Patrick B. McGuigan
State Senator Clark Jolley of Edmond, a Republican seeking reelection in the June 26 primary, filed the legally required statement of organization (SO-1) for his reelection campaign this year, months after he had started his reelection drive. He filed the new SO-1 long after his race for attorney general – which ended in 2010 – was over.
Jolley carried over to his Senate campaign money raised for that race for Attorney General. Use of carryover funds is permissible if a new SO-1 form is filed in a timely manner. In any election cycle, donation limits remain in place.
The SO-1 form for Jolley’s 2012 Senate reelection campaign first appeared online in state Ethics Commission records last month, dated April 1, 2012. However, Jolley began raising money for reelection to the Senate as early as December.
Instructions provided to all candidates who file finance reports with the Ethics Commission specify that when they raise or expend $500 for a campaign, it must be reported. Indeed, if changes to a statement of organization occur, they are to be reported “no later than 10 days after a change (except officer vacancies).”
On the website of the Oklahoma Ethics Commission a question is posed and answered on the “Frequently Asked Questions” (FAQs) page which appears to govern the fact situation across Jolley’s campaign(s) since 2009. That question, and the answer, follows:
What registration and reporting is required of a candidate who runs for an elective office?
“A statement of organization [Form SO-1) must be filed by a candidate committee no later than ten days after accepting or expending $500 or filing a declaration of candidacy, whichever is earlier. A candidate committee which does not plan to accept contributions or make expenditures exceeding $500 in the aggregate may file an affidavit of minimal activity with the Ethics Commission so stating which shall exempt that committee from filing required reports [257:10-1-13(c)(3)]. A candidate must file a statement of financial interests [Form F-1R] no later than 10 days after filing a declaration of candidacy. This form may be filed anytime between January 1 and the tenth day after filing a declaration of candidacy. A campaign contributions and expenditures report [Form C-1R] or statement of inactivity [Form C-3R], if appropriate, is due quarterly by January 31, April 30, July 31, and October 31, to include financial activity as of December 31, March 31, June 30, and September 30, respectively. In an election year, a pre-election report is also due no later than eight days, but no earlier than 14 days, before the Primary, Special Primary, Runoff Primary and General or Special General Election. The pre-election report filed prior to the Primary, Runoff Primary and General will substitute for the reports due on July 31 and October 31 for a candidate committee during an election year or a committee supporting or opposing candidates in that election cycle. Reporting is continued until the campaign is concluded and a ‘Final’ report is submitted. A ‘Final’ report may be submitted at any stage in the reporting process based on when and if the candidate's name appears on a ballot, a zero cash balance and final disposition of assets. Submission of a ‘Final’ report concludes all campaign reporting.”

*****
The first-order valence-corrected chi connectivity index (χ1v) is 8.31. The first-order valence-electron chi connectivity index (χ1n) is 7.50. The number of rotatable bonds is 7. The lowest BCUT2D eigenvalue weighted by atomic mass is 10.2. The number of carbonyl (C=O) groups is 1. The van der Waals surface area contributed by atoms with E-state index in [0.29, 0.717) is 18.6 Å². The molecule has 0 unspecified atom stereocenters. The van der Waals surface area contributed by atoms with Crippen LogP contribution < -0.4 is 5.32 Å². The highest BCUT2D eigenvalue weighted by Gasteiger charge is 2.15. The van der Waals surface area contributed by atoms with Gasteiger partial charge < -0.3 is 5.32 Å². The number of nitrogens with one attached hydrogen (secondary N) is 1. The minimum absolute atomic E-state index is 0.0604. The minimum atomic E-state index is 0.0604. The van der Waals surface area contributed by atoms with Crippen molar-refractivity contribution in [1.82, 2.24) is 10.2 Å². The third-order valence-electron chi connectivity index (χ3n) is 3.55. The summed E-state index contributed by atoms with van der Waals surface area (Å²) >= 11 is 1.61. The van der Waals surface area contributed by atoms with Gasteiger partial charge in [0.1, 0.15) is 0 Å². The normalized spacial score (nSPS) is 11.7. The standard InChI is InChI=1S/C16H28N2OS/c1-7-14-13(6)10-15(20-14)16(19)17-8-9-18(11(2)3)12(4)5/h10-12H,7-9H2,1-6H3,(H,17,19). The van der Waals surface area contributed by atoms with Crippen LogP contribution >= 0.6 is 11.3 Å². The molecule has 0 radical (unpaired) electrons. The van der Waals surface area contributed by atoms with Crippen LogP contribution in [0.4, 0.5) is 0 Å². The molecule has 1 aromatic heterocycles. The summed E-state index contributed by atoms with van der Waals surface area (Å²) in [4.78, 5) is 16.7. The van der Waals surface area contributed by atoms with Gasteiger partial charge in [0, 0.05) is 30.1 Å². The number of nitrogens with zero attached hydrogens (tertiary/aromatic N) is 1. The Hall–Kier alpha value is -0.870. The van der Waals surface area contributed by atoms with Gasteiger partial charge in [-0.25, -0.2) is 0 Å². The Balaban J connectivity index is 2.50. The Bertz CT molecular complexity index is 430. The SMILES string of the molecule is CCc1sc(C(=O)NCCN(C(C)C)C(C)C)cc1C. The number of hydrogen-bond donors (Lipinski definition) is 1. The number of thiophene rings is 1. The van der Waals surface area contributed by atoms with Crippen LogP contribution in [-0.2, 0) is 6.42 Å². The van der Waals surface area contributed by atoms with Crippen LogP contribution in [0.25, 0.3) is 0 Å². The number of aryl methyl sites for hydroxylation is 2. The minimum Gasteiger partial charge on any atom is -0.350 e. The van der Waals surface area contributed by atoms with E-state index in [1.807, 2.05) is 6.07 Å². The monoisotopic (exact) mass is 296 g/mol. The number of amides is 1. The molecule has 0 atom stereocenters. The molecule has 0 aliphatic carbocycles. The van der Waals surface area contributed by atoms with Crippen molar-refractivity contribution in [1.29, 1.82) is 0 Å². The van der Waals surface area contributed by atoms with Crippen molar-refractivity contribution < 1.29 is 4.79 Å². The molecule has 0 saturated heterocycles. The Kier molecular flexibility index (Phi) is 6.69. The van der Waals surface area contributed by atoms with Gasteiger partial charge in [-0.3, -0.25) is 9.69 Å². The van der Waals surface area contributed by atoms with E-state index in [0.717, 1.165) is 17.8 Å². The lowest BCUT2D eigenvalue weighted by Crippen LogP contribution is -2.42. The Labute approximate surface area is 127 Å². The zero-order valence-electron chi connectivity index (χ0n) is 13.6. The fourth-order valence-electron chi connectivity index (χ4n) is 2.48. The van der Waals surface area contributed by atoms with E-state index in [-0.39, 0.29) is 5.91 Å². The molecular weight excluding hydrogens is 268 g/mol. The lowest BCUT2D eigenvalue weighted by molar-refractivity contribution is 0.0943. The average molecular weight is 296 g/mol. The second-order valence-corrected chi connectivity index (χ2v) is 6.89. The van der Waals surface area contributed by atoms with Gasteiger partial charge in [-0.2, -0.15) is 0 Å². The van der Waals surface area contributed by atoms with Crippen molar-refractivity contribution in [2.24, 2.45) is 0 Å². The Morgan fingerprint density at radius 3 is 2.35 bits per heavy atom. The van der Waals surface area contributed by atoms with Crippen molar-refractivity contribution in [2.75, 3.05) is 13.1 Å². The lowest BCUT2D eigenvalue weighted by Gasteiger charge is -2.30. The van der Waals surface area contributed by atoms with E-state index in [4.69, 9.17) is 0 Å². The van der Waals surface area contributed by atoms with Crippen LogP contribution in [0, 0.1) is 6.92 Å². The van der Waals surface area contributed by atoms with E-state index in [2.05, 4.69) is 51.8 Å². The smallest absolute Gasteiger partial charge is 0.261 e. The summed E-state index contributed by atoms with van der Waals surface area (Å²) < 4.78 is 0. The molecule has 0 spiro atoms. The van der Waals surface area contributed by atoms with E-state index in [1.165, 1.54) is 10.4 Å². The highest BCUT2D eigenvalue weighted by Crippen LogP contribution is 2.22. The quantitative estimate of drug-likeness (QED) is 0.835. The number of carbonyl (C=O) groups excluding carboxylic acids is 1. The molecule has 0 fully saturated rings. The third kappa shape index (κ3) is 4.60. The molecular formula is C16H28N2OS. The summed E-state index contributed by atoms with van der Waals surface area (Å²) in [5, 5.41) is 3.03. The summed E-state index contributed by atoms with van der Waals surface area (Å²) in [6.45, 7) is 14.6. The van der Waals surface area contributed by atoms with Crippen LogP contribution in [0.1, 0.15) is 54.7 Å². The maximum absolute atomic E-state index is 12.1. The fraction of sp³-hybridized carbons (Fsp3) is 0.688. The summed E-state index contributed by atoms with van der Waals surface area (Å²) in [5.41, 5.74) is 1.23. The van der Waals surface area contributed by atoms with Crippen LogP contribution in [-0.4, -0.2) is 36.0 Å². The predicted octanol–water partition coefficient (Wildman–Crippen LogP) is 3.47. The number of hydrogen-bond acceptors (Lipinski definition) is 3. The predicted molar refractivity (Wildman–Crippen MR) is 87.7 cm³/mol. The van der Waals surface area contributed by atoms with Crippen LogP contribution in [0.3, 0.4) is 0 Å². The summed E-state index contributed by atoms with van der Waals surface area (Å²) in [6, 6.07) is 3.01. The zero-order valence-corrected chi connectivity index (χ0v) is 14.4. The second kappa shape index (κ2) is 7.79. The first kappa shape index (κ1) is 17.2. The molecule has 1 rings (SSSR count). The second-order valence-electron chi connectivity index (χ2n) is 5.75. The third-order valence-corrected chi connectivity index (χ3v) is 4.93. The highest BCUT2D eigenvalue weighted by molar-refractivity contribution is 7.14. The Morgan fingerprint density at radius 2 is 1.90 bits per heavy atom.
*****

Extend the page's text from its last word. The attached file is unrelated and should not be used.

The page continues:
In another response to frequently asked questions, posed concerning situations candidates for public office may encounter, the Ethics Commission notes, “A candidate may not have two committees for the same office open at the same time.”
Senator Jolley’s committee raising money for his Attorney General candidacy (deemed “Friends of Clark Jolley 2010”) was formed on November 16, 2009. On his original SO-1 form, in the space indicating “year of the general election,” Jolley listed “2010.”
The new committee was organized effective April 1, 2012, and deemed “Clark Jolley for Oklahoma Senate 2012.” That form specified his candidacy was for “Senate” in “District 41.”
According to the Ethics Commission’s website, Oklahoma law “allows for an assessment for late filings: for any committee up to $100 per day to a maximum of $1,000 for a registration; for a candidate for a statement of financial interests or a campaign report by his or her candidate committee up to $100 per day to a maximum of $1,000; for a ballot measure committee, up to $1,000 per day to a maximum of $10,000 for a campaign report. If prosecution is sought in district court for a willful failure to file, a maximum fine of $50,000 could be recommended by the Ethics Commission to the district court.”
Through the end of March, Senator Jolley’s aggregate total dollars raised was $336,000. No other candidate now seeking a state Senate position has raised as much. Additionally, Jolley had expenses in excess of $114,000 through March 31, 2012, which included expenses for his Senate candidacy.